an advantage to boys and is why they are excelling in school. They are able to share idea’s and ask for help which boys see as ‘uncool’ and risk being bullied if they do this. The National Curriculum has also been another instigator in the rise in girl’s educational achievements.
When introduced in 1988, The National Curriculum ensured that all students were taught the same subjects regardless of their gender. This meant that girls could not avoid doing what was traditionally seen as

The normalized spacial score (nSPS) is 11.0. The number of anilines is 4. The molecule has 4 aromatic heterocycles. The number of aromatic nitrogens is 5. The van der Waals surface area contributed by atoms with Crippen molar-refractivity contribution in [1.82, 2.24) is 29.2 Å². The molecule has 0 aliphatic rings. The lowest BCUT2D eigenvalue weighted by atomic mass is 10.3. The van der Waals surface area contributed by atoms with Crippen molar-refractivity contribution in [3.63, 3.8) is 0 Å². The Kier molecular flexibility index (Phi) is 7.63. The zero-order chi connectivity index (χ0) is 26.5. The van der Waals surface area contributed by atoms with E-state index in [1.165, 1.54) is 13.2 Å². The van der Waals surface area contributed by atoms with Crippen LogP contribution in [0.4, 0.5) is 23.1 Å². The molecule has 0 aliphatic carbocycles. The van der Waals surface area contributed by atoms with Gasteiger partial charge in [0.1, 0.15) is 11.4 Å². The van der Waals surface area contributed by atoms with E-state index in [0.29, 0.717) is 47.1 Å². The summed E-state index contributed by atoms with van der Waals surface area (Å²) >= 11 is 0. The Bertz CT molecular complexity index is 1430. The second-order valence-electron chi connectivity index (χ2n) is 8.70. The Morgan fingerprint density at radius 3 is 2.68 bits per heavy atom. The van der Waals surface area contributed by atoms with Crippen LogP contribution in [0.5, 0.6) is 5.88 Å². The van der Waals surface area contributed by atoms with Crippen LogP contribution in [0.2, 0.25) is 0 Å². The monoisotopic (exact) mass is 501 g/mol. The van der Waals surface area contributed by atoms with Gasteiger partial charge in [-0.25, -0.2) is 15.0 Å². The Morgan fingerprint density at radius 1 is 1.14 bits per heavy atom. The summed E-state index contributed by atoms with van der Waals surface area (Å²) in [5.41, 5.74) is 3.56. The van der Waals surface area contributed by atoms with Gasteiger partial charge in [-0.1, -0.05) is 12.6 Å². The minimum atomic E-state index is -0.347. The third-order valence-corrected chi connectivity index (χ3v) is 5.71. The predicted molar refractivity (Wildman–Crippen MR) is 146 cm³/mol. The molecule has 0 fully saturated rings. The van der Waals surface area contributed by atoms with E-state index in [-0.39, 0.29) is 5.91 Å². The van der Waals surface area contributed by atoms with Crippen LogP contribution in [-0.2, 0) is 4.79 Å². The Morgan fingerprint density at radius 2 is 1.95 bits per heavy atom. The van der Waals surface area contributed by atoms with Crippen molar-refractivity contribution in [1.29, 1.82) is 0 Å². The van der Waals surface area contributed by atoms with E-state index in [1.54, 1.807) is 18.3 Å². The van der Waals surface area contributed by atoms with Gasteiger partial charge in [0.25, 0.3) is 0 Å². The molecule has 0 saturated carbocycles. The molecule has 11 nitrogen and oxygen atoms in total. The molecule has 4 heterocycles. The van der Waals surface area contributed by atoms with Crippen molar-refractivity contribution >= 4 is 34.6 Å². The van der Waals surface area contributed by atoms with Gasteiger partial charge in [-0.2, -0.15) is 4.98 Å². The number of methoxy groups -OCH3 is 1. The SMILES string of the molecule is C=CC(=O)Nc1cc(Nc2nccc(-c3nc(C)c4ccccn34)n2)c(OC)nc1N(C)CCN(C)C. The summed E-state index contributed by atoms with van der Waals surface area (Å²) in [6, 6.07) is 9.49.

‘masculine’ subjects such as technology and physics. The fact that they were introduced to these subjects meant that the hidden curriculum was no longer able to work and so teachers were unable to steer towards certain subjects at GCSE level. Being introduced to these formally forbidden subjects allowed girls to improve their skills and knowledge in certain areas. This ultimately led into them excelling at these subjects and an increasing number of girls opt for these subjects not just at GCSE but at A Level also. It can be also said that school initiatives have impacted on girls doing well in school and a factor which has encouraged academic excellence from the late 80’s/90’s. There have been various anti­sexist initiatives within schools to raise teacher and student awareness. One example would include GIST (Girls into Science and Technology) another is TVEI (Technical Vocational Education Initiative) both these have played a very influential part in females not only increasing their academic success but increasing the gap between them and their boy peers. Such initiatives were influenced by both feminist movements, media and indeed helped change female attitudes regarding their abilities. Before the National Curriculum was introduced grades were all exam­based. However it was the introduction of coursework which allowed girls to achieve much higher grades. Coursework is a key, compulsory component of the overall exam grade. On average coursework tends to be around 30%­40% of the overall grade achieved by the student. Mitsos and Browne claim that coursework lends itself to female success. Females tend to be more organised, present work to a high standard, meet deadlines and take pride in the work they do compared to boys who tend to slack and not meet deadlines and if they do their work it is not always presented effectively to ensure good marks. The fact that girls do put so much time into coursework means that this will contribute to higher grades at the end of the course and ultimately them doing much better in school. However it is interesting to note how girls and boys will compare with the introduction of non­coursework based subjects brought about by the revised curriculum. It will be interesting to see if girl’s examination grades slip as a result. Change in female attitudes and priorities’ has also influenced girl’s achievement rates. Sue Sharpe claimed from her 1976 study of ‘Just Like A Girl’ that women’s priorities lay in settling down with a man and having children. However her findings in 1994 contradicted this view as she found that due to media influence women’s priorities no longer were centred around love, marriage, children and instead were geared towards education and career. Wilkinson agrees with Sue Sharpe’s findings stating that young women have experienced a ‘gender quake’ in their attitudes and expectations. They both note that this has been down to the influence of the media filtered down through the education system. Both these sociologists point out that young girls do not seek to continue at an early age with the once popular ideology of the